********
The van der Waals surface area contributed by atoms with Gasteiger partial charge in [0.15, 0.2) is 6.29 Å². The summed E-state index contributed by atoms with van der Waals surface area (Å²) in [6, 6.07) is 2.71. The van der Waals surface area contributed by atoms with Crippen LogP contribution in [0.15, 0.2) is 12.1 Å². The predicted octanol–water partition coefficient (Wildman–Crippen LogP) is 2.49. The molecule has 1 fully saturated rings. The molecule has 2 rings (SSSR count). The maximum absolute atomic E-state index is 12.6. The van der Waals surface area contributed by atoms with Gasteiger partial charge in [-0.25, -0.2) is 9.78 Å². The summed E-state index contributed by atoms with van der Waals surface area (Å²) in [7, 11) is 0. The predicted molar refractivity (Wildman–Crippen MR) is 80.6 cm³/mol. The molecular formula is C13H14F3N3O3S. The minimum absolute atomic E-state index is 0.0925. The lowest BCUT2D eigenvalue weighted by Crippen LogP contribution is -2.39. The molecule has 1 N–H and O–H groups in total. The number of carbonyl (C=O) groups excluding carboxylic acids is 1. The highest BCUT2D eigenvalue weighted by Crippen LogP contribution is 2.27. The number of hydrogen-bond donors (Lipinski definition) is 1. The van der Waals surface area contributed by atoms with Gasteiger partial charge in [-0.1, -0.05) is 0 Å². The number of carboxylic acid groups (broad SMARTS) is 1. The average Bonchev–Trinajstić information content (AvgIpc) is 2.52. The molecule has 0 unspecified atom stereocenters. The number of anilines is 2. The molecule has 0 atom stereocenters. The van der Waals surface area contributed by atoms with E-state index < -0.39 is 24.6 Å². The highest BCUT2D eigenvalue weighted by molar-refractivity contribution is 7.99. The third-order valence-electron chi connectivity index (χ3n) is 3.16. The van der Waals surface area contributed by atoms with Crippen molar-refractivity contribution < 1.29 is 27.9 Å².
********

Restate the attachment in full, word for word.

The van der Waals surface area contributed by atoms with Gasteiger partial charge in [0.15, 0.2) is 6.29 Å². The summed E-state index contributed by atoms with van der Waals surface area (Å²) in [6, 6.07) is 2.71. The van der Waals surface area contributed by atoms with Crippen LogP contribution in [0.15, 0.2) is 12.1 Å². The predicted octanol–water partition coefficient (Wildman–Crippen LogP) is 2.49. The molecule has 1 fully saturated rings. The molecule has 2 rings (SSSR count). The maximum absolute atomic E-state index is 12.6. The van der Waals surface area contributed by atoms with Gasteiger partial charge in [-0.25, -0.2) is 9.78 Å². The summed E-state index contributed by atoms with van der Waals surface area (Å²) in [7, 11) is 0. The predicted molar refractivity (Wildman–Crippen MR) is 80.6 cm³/mol. The molecular formula is C13H14F3N3O3S. The minimum absolute atomic E-state index is 0.0925. The lowest BCUT2D eigenvalue weighted by Crippen LogP contribution is -2.39. The molecule has 1 N–H and O–H groups in total. The number of carbonyl (C=O) groups excluding carboxylic acids is 1. The highest BCUT2D eigenvalue weighted by Crippen LogP contribution is 2.27. The number of hydrogen-bond donors (Lipinski definition) is 1. The van der Waals surface area contributed by atoms with Gasteiger partial charge in [-0.1, -0.05) is 0 Å². The number of carboxylic acid groups (broad SMARTS) is 1. The average Bonchev–Trinajstić information content (AvgIpc) is 2.52. The molecule has 0 unspecified atom stereocenters. The number of anilines is 2. The molecule has 0 atom stereocenters. The van der Waals surface area contributed by atoms with E-state index < -0.39 is 24.6 Å². The highest BCUT2D eigenvalue weighted by molar-refractivity contribution is 7.99. The third-order valence-electron chi connectivity index (χ3n) is 3.16. The van der Waals surface area contributed by atoms with Crippen molar-refractivity contribution < 1.29 is 27.9 Å².